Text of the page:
Starting with two coronavirus cases on March 1, COVID-19 infections have spiraled to more than 20,000 infections in all 67 counties, state data show, illustrating the breadth and speed of the infections across the peninsula in six weeks time.
Gov. Ron DeSantis announced the first two cases Sunday evening March 1, in the Tampa Bay areas of Hillsborough and Manatee counties.
Liberty, in north Florida, was the last county with zero infections. On Friday evening, the state reported one case for Liberty County.
On the evening of Easter Sunday, exactly six weeks after the first two cases, the infection count was 19,895. Monday morning, the Florida Department of Health reached the 20,000 mark, posting 20,601 infections.
The increases are due in large part to more testing, including testing in private labs — not just public health departments confirming results.
The Phoenix has been analyzing the state health department data based on various measures, including small rural counties with zero infections to increases in the number of infections and the span of deaths, from a 101-year-old to a 28-year-old.
The Phoenix wrote April 4 that the number of infections have risen to more than 10,000 and would likely increase to 20,000 in about a week because of the rise of cases across the state.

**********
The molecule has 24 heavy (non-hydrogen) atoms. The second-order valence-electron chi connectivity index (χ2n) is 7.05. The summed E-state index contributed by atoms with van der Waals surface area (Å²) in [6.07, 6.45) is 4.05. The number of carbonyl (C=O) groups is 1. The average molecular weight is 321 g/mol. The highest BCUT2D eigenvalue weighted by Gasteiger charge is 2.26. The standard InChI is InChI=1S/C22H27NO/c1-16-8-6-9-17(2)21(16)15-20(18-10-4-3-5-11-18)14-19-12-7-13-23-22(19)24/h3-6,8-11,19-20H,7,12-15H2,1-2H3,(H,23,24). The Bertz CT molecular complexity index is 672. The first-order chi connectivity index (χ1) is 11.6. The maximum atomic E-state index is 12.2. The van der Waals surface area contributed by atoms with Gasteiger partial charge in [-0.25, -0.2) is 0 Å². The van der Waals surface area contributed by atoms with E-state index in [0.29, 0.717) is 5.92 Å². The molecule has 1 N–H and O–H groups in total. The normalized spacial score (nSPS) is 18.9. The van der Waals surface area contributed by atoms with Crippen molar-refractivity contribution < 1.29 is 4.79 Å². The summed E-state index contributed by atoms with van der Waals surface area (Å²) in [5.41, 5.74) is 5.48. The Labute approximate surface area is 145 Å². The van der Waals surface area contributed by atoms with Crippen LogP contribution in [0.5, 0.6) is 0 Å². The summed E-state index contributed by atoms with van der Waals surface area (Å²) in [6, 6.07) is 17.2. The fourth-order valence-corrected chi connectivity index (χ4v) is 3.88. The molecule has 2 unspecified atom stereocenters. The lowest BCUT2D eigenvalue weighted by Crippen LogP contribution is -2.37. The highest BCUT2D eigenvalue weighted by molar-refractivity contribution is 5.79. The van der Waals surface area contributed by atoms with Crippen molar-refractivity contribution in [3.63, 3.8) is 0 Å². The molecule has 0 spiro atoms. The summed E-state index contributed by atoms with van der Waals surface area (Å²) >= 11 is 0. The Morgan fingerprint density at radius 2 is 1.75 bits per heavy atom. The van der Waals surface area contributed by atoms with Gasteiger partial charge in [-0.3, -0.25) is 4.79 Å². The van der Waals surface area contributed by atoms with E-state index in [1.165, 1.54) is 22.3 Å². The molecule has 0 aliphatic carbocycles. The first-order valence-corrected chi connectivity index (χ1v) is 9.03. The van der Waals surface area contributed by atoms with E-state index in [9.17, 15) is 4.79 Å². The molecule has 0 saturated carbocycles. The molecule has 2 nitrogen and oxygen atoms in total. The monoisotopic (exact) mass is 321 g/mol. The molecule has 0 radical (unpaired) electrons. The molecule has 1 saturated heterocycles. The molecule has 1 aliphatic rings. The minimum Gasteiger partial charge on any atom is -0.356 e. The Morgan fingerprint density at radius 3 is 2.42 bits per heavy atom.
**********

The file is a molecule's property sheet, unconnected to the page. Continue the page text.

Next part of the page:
Monday morning’s data shows that South Florida continues to be the epicenter of the coronavirus pandemic. Miami-Dade has 7,241 infections; Broward, 3,105 and Palm Beach, 1,691. Those counties combined represent 58 percent of infections in Florida.
As of Monday morning, Orange County in central Florida now has more than 1,000 cases — 1,017 — the only other county other than the South Florida counties, that has reached the 1,000 mark.
The data also shows that 15 counties have five infections or fewer, with four counties — Gulf, Lafayette Liberty and Taylor — with only one case.
Meanwhile, Monday morning’s figures show 470 deaths in the state, though there has been confusion about how the state counts the death toll.
The Phoenix wrote earlier in March that in some cases, deaths have not been reported to the public for several days and even up to two weeks, data show.
But the length of time between counting a death and the information made to the public could potentially skew the picture as Florida tries to provide an accurate report of deaths.
The New York Times has been tracking deaths across the world, including the United States, and Florida is seeing a significantly lower death rate from COVID-19 than are other states reporting high caseloads, particularly New York.